JPMorgan Chase & Co. will pay $920 million for trading losses that shook the financial world in 2012.
JPMorgan’s acknowledged failure of oversight in the $6 billion trading loss is a first for a major company since the Securities and Exchange Commission (SEC) reversed its longstanding practice of allowing firms to pay fines without accepting fault.
The admission, made on Thursday as part of a broad settlement with US and UK regulators, could leave the bank vulnerable to millions of dollars in lawsuits.
“The floodgates are opening,” said Anthony Sabino, an attorney and business professor at St. John’s University in New York. “This is the kind of thing plaintiffs’ lawyers salivate over.”
Regulators said JPMorgan’s weak oversight allowed traders in its London office to assign inflated values to transactions and cover up huge losses as they ballooned. Two of the traders are facing criminal charges of falsifying records to hide the losses.
Combined, the bank will pay one of the largest fines ever levied against a financial institution - $200 million to the SEC, $200 million to the US Federal Reserve, $300 million to the US Office of the Comptroller of the Currency, and $220 million to the UK Financial Conduct Authority.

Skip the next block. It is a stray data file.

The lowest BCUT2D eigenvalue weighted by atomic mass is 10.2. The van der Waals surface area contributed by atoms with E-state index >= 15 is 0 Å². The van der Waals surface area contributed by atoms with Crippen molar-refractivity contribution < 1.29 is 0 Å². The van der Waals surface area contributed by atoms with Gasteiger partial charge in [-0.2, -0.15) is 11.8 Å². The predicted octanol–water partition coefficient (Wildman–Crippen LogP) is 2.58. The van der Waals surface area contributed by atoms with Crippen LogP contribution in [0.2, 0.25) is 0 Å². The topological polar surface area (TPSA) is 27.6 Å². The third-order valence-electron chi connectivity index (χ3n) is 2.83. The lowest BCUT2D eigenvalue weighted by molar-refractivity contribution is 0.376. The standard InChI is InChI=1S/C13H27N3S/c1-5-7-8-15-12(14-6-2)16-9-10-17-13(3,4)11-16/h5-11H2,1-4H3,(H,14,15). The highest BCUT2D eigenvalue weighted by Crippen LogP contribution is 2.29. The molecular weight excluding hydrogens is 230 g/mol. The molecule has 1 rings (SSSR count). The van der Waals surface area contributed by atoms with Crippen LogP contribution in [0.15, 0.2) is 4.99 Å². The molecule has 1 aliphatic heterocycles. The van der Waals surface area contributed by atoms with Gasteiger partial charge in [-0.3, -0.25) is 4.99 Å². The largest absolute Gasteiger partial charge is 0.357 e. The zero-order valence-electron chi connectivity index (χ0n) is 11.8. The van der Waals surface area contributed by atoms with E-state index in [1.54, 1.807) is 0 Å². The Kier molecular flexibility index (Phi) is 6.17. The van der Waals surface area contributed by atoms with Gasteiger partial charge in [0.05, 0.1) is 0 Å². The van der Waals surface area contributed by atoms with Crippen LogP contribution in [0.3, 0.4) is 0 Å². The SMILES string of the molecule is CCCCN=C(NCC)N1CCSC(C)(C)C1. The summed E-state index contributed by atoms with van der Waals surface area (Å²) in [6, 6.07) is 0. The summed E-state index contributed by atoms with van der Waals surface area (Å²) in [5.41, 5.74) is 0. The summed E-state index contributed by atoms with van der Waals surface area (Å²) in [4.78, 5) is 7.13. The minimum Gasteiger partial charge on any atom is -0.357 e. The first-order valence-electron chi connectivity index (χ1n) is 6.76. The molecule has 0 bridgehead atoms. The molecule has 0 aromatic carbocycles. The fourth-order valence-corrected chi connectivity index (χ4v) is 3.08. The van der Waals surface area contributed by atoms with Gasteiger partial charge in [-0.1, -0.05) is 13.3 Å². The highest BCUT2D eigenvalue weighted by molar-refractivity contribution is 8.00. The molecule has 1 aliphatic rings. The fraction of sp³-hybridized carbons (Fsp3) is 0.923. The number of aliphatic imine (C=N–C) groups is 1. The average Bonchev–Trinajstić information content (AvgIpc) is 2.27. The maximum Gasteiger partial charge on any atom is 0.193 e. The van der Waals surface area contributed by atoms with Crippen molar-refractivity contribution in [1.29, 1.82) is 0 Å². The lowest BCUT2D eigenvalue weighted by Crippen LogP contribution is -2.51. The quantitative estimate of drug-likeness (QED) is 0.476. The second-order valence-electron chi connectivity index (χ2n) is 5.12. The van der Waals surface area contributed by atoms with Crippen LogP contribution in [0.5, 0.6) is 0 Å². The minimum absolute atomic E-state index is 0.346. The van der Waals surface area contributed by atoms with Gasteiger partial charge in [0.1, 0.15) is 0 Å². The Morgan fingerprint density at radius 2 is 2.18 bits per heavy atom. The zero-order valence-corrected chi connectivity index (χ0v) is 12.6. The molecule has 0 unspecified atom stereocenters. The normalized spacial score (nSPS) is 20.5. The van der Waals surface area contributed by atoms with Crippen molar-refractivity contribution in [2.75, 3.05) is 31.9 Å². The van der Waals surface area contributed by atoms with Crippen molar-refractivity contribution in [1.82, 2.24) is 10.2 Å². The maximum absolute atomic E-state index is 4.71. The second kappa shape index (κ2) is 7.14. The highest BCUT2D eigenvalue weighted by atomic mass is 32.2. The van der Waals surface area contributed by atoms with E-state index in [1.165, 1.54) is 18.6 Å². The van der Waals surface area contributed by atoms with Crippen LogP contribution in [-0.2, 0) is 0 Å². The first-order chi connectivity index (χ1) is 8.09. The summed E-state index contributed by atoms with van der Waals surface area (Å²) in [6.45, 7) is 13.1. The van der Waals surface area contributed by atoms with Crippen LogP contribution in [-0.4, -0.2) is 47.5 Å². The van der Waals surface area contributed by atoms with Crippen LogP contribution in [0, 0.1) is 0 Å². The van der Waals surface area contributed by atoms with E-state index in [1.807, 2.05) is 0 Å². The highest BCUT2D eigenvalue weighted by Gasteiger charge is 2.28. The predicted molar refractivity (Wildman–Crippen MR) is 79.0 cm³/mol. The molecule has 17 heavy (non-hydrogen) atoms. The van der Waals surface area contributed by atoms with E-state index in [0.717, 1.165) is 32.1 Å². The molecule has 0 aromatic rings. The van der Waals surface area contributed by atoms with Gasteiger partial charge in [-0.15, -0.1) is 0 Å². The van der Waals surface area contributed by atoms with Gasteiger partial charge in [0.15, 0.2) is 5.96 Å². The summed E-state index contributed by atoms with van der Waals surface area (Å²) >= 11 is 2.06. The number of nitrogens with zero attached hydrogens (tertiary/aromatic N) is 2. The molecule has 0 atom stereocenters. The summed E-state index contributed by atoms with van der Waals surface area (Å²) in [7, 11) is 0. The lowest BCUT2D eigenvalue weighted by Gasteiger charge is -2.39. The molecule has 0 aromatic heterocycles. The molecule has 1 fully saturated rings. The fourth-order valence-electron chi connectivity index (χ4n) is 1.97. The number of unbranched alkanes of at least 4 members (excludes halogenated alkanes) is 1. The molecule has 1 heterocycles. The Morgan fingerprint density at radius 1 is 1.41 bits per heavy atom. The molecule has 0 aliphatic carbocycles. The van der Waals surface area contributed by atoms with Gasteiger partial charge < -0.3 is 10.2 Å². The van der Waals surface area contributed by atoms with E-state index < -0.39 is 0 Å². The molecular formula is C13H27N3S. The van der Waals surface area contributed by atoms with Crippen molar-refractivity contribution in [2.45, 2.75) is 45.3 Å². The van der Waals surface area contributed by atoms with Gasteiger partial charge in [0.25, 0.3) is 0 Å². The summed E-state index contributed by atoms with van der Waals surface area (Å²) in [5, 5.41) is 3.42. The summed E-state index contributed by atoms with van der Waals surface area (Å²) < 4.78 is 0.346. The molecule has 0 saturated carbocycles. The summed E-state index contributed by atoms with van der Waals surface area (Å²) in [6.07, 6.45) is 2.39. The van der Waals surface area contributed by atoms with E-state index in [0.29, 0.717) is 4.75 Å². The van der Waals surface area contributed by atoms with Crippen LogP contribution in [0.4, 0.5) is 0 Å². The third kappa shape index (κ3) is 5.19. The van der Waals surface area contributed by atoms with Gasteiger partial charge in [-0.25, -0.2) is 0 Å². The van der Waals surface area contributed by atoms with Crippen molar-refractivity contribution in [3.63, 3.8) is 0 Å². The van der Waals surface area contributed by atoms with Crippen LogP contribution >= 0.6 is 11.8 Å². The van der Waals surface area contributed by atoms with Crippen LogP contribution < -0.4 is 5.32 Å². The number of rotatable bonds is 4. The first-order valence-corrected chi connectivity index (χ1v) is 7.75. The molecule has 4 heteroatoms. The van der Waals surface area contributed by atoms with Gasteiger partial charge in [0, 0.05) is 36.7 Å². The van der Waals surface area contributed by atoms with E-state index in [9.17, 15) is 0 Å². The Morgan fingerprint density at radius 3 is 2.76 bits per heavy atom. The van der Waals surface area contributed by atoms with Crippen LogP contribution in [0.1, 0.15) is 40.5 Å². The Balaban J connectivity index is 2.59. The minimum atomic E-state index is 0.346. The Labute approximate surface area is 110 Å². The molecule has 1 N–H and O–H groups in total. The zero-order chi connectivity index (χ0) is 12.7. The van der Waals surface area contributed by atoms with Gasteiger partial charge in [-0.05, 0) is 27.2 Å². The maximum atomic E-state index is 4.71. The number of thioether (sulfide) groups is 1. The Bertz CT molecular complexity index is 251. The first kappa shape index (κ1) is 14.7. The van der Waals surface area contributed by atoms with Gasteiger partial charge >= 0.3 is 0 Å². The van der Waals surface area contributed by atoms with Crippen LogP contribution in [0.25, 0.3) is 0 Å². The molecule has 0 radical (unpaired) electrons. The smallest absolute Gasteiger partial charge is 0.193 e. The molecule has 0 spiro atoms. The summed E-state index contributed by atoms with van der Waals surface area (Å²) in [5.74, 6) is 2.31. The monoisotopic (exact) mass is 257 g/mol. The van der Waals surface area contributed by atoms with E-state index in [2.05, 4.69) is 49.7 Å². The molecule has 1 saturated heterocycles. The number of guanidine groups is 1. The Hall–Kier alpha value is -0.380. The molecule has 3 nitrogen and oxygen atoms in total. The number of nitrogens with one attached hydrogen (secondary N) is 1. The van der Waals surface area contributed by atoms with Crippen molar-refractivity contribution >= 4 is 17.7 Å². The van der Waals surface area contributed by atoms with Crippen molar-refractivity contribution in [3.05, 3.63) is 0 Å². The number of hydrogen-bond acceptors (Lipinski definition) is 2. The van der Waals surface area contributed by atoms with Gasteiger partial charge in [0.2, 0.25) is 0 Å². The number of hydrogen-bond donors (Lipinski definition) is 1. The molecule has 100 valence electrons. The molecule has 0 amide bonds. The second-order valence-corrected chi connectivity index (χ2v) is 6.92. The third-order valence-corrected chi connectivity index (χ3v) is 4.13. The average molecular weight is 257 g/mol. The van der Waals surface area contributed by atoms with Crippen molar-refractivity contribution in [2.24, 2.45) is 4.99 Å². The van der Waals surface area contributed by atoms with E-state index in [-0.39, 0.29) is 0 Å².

As part of the SEC settlement, JPMorgan acknowledged that it violated securities laws in failing to keep watch over traders.
The US Justice Department is still investigating the bank for possible criminal violations. And there could be more action to come from the SEC.
George Canellos, co-director of the SEC’s enforcement division, said the agency continues to investigate individuals at the firm.
“JPMorgan’s senior management broke a cardinal rule of corporate governance - inform your board of directors of matters that call into question the truth of what the company is disclosing to investors,” said Mr. Canellos.
“We have accepted responsibility and acknowledged our mistakes from the start, and we have learned from them and worked to fix them,” JPMorgan CEO Jamie Dimon said in a statement.